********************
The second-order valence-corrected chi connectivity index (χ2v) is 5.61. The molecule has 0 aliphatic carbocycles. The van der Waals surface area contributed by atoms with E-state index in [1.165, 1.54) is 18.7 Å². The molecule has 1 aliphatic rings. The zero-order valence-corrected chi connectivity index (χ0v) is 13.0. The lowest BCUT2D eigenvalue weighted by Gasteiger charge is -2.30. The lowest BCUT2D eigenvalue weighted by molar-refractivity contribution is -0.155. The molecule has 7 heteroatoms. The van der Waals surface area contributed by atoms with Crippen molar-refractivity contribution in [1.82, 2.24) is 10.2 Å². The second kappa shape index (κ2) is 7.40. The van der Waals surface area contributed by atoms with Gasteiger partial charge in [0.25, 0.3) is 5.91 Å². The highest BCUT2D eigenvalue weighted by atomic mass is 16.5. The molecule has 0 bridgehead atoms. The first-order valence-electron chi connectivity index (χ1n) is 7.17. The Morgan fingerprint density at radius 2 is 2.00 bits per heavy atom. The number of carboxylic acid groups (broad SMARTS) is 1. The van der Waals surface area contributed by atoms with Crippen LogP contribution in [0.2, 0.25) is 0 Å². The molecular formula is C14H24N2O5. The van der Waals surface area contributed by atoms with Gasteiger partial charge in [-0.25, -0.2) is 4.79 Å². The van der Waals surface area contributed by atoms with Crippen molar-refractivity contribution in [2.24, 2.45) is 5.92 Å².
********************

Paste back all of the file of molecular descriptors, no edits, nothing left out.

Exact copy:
The second-order valence-corrected chi connectivity index (χ2v) is 5.61. The molecule has 0 aliphatic carbocycles. The van der Waals surface area contributed by atoms with E-state index in [1.165, 1.54) is 18.7 Å². The molecule has 1 aliphatic rings. The zero-order valence-corrected chi connectivity index (χ0v) is 13.0. The lowest BCUT2D eigenvalue weighted by Gasteiger charge is -2.30. The lowest BCUT2D eigenvalue weighted by molar-refractivity contribution is -0.155. The molecule has 7 heteroatoms. The van der Waals surface area contributed by atoms with Crippen molar-refractivity contribution in [1.82, 2.24) is 10.2 Å². The second kappa shape index (κ2) is 7.40. The van der Waals surface area contributed by atoms with Gasteiger partial charge in [0.25, 0.3) is 5.91 Å². The highest BCUT2D eigenvalue weighted by atomic mass is 16.5. The molecule has 0 bridgehead atoms. The first-order valence-electron chi connectivity index (χ1n) is 7.17. The Morgan fingerprint density at radius 2 is 2.00 bits per heavy atom. The number of carboxylic acid groups (broad SMARTS) is 1. The van der Waals surface area contributed by atoms with Crippen LogP contribution in [0.2, 0.25) is 0 Å². The molecular formula is C14H24N2O5. The van der Waals surface area contributed by atoms with Gasteiger partial charge in [-0.25, -0.2) is 4.79 Å². The van der Waals surface area contributed by atoms with Crippen molar-refractivity contribution in [2.24, 2.45) is 5.92 Å².